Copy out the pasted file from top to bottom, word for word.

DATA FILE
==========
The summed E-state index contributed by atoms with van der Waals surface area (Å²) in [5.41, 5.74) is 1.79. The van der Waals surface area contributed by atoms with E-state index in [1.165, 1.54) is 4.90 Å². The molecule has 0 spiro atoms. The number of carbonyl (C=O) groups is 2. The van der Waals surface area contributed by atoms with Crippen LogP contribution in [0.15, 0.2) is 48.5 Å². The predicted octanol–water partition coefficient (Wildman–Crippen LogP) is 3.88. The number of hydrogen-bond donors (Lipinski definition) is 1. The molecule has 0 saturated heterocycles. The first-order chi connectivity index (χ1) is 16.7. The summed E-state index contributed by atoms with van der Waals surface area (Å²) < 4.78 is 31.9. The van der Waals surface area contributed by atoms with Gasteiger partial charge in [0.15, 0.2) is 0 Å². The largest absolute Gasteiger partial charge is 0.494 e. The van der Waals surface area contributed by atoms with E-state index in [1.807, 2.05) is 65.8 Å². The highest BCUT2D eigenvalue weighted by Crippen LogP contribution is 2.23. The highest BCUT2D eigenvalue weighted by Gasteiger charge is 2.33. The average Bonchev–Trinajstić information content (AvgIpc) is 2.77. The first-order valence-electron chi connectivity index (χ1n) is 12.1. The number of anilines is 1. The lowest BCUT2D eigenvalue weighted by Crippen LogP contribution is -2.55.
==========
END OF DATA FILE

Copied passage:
The summed E-state index contributed by atoms with van der Waals surface area (Å²) in [5.41, 5.74) is 1.79. The van der Waals surface area contributed by atoms with E-state index in [1.165, 1.54) is 4.90 Å². The molecule has 0 spiro atoms. The number of carbonyl (C=O) groups is 2. The van der Waals surface area contributed by atoms with Crippen LogP contribution in [0.15, 0.2) is 48.5 Å². The predicted octanol–water partition coefficient (Wildman–Crippen LogP) is 3.88. The number of hydrogen-bond donors (Lipinski definition) is 1. The molecule has 0 saturated heterocycles. The first-order chi connectivity index (χ1) is 16.7. The summed E-state index contributed by atoms with van der Waals surface area (Å²) < 4.78 is 31.9. The van der Waals surface area contributed by atoms with Gasteiger partial charge in [0.15, 0.2) is 0 Å². The largest absolute Gasteiger partial charge is 0.494 e. The van der Waals surface area contributed by atoms with E-state index in [1.807, 2.05) is 65.8 Å². The highest BCUT2D eigenvalue weighted by Crippen LogP contribution is 2.23. The highest BCUT2D eigenvalue weighted by Gasteiger charge is 2.33. The average Bonchev–Trinajstić information content (AvgIpc) is 2.77. The first-order valence-electron chi connectivity index (χ1n) is 12.1. The number of anilines is 1. The lowest BCUT2D eigenvalue weighted by Crippen LogP contribution is -2.55.